Past medical history was significant for Raynaud’s phenomena and she was not known to be allergic to any medications. She had irregular menses for the past 3 years. Family history was positive for first degree relative with SLE (sister). Socially, the patient presented as a single, high school dropout female of low socioeconomic background.

Clinical examination on admission revealed an ill-appearing, pale, underbuilt female with no jaundice and normal vital signs. Other clinical examinations were insignificant. Laboratory findings on admission are presented in Tables 1 & 2.

The patient was admitted for further workup. As her BFFM still positive she was treated with artesunate injection as per local policy, beside supportive management.

Three days later the patient’s condition deteriorated and developed subconjunctival hemorrhage in the left eye, vaginal and gum bleeding, dark urine and epistaxis from both nostrils of a minimal amount. Both hands showed dry gangrenous fingertips on all fingers and the second and third toes of both feet were tender over fingertips. Other musculoskeletal examinations were normal.

Vital signs were as follow Blood pressure (BP):100/60, Heart rate (HR): 112 beats/min, Respiratory rate (RR): 26/min, Oxygen saturation (SPO2) on room air: 94%. The patient was conscious and oriented with no focal neurological signs. The cardiovascular system/chest/abdomen examination was unremarkable. The workup is presented in Table 3.

The patient was monitored closely and received the best appropriate treatment (multiple pack red blood cells and fresh frozen plasma).

A diagnosis of SLE with probable CAPS following malaria was reached. 5 days later the patient improved dramatically. Following patient counselling treatment was commenced which included methylprednisolone 500mg infusion for 3 consecutive days followed by oral prednisolone 0.5mg/kg (30mg) that was tapered to a maintenance dose of 10mg, Hydroxychloroquine 200mg twice daily, warfarin 5mg bridged with low molecular weight heparin, bosentan 62.5mg twice daily, mycophenolate mofetil 1gm twice daily (chosen over cyclophosphamide by the patient and her family due to concern over fertility) and calcium supplement once daily. IVIG and plasma exchange was offered but were not affordable by the patient due to their financial burden. One week later, the patient was discharged in a clinically and lab-wise stable condition.
The patient was scheduled for follow up one month later but due to the COVID-19 pandemic, the patient was not seen for almost five months. Later, when she was seen in the post-discharge clinic, the second, third, fourth and fifth fingers were autoamputated respectively. Table 4 shows the lab investigations upon discharge and follow up visit.


Antiphospholipid syndrome (APL) is an acquired autoimmune disease characterized by the production of autoantibodies (anticardiolipin, lupus anticoagulant and B2 glycoprotein 1) that are primarily responsible for widespread thrombosis including arterial, venous and small vessels alongside pregnancy morbidity [1,3]. CAPS is a frightening, extremely rare type of APL syndrome that occurs rapidly and was first recognized in 1992 by Ronald Asherson [2,5,6]. Although rare, it affects multiple organs [2,5,7] and has high mortality which necessitates the early recognition and prompt accurate intervention.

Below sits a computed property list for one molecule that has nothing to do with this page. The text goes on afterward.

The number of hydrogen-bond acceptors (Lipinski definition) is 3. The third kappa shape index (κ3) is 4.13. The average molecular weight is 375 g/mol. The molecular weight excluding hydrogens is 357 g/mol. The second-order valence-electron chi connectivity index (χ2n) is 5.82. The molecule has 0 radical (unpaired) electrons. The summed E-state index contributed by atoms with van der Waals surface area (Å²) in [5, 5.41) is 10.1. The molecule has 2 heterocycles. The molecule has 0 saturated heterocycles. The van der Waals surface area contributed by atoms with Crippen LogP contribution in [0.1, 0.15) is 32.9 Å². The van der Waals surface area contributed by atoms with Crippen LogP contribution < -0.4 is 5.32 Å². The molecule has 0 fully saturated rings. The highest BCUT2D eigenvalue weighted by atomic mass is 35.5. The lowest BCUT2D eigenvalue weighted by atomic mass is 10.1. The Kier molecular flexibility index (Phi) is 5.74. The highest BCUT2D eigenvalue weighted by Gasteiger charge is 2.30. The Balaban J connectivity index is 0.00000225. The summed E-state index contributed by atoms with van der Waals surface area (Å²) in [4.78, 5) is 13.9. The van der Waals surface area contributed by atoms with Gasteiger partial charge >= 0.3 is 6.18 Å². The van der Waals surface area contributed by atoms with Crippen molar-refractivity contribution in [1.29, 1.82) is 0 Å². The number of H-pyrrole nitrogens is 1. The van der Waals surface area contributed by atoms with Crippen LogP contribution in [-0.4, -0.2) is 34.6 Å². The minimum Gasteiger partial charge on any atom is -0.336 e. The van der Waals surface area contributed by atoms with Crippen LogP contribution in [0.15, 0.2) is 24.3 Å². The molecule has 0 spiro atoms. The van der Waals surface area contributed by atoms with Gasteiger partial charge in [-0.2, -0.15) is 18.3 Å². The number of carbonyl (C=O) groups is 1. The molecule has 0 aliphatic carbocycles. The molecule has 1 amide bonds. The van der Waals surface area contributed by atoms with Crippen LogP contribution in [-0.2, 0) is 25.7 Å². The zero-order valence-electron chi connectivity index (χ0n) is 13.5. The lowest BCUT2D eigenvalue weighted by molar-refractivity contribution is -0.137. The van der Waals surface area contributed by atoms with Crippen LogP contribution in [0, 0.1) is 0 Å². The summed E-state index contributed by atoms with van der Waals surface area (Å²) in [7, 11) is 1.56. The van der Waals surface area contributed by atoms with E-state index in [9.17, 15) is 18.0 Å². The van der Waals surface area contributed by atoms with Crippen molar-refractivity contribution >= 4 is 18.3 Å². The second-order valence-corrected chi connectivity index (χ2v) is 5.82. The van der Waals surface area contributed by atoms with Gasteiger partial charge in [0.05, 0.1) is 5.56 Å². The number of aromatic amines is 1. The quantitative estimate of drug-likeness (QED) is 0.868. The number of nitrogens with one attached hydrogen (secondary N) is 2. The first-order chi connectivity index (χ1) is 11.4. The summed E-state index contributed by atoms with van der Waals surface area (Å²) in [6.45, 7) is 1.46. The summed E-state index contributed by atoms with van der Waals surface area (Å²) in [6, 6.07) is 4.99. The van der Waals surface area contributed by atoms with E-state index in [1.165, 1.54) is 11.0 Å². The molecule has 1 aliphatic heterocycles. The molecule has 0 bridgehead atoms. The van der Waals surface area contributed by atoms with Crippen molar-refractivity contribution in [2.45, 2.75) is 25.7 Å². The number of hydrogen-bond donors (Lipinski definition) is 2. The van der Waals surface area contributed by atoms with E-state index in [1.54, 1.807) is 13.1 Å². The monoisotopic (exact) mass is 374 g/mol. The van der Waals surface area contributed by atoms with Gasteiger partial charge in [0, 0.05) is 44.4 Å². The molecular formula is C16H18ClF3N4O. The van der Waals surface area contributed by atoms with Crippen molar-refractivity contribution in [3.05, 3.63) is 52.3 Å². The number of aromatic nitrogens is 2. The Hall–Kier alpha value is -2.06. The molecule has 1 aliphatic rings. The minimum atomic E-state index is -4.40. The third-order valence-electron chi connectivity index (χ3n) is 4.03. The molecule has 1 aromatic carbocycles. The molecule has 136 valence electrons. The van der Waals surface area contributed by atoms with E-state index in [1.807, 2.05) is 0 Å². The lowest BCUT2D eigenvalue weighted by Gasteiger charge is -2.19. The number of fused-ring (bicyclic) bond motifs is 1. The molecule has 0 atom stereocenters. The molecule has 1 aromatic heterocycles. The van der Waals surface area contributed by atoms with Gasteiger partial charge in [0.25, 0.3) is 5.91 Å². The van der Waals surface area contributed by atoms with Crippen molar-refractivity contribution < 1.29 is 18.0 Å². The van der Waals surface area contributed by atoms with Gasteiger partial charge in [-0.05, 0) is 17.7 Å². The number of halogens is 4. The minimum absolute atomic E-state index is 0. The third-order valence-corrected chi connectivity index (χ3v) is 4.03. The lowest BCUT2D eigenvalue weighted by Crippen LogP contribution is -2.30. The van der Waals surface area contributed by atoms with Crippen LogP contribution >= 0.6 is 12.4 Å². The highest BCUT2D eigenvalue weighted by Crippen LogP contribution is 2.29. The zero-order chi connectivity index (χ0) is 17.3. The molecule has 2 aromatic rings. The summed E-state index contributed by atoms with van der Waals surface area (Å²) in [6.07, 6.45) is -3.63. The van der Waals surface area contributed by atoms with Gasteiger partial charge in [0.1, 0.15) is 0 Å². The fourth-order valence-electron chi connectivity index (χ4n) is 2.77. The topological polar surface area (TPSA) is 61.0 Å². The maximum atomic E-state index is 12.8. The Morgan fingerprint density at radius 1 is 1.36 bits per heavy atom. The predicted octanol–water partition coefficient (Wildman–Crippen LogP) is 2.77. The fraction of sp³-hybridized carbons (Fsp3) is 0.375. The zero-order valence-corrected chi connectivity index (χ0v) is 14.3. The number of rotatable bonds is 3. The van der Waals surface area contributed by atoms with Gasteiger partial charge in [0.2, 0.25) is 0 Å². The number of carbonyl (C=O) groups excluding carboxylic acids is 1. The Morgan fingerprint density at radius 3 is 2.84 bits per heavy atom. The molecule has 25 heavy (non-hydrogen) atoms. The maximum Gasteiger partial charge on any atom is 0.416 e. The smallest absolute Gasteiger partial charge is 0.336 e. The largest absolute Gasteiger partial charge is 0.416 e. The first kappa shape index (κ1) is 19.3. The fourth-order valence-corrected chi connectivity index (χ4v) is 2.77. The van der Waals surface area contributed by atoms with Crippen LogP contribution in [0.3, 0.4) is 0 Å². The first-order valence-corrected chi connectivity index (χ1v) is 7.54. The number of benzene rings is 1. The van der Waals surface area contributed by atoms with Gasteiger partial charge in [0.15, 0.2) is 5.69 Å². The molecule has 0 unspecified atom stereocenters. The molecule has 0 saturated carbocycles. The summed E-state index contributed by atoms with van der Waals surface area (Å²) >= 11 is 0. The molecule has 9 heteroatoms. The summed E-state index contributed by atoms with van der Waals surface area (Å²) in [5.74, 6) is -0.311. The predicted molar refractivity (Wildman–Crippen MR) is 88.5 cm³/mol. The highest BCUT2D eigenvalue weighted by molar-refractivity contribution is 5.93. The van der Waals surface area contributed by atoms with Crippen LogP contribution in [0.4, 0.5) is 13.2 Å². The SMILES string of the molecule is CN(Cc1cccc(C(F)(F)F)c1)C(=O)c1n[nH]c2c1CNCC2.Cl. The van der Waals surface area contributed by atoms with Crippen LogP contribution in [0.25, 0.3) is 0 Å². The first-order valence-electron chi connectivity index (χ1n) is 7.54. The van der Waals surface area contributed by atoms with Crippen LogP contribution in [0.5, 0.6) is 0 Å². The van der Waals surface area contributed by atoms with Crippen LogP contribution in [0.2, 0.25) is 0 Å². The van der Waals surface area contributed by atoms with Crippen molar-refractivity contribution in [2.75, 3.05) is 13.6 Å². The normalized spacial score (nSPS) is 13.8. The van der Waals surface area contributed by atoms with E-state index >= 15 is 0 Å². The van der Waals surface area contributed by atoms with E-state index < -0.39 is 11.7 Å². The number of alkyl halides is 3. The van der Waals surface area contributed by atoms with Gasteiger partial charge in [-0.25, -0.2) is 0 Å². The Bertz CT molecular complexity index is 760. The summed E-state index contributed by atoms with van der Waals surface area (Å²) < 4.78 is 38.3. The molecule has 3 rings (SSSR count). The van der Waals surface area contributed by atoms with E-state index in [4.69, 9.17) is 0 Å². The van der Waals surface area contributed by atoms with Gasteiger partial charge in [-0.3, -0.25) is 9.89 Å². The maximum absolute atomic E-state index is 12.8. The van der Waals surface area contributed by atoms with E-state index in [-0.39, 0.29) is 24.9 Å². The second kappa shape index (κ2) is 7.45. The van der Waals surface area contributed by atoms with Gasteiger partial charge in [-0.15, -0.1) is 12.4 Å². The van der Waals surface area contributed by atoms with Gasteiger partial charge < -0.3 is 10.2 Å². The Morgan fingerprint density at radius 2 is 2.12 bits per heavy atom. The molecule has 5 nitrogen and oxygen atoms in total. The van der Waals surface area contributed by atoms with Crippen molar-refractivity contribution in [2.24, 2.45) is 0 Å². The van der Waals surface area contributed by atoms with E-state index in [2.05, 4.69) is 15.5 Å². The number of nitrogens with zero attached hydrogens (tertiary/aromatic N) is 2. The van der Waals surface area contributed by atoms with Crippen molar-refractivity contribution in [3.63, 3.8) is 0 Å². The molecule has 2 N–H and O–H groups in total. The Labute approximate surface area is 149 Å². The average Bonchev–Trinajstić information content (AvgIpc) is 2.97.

CAPS is classified into definite and probable according to certain preliminary criteria [4,8] which are:
  1. Involvement of at least 3 organs or systems
  2. Rapid onset of clinical features in less than one week
  3. Histopathological confirmation of small vessels occlusion in at least one organ or tissue
  4. Presence of antiphospholipid antibodies
Definite CAPS requires the presence of all 4 criteria while probable CAPS requires 3 out of 4 criteria to be fulfilled. The exact cause of CAPS is still elusive but different mechanisms may play a fundamental role in the pathogenesis such as infections, endothelial damage with complement activation, upregulation of adhesion molecules and reduction of fibrinolytic factors which collectively lead to microthrombi formation and occlusion of small vessels resulting in tissue ischemia and release of many cytokines leading to a systemic inflammatory response which is the major culprit of inflammatory and clinical features [4,9,10]. CAPS is a fatal condition, early recognition and accelerated management is the cornerstone to safe life [11].

Infections such as malaria, which is caused by a parasitic infection and classified as an endemic disease in Sudan, was conceived to be the main causative agent in this case as it is considered to be a major precipitating reason for CAPS through immune system activation [6,12,13].

CAPS is treated with glucocorticoids, anticoagulants and antiplatelets while in severe cases, plasma exchange and intravenous immunoglobulin are best recommended alongside treating any infections or triggering factors. If there is no response, cyclophosphamide for SLE flare or Rituximab can be considered [2,5,14].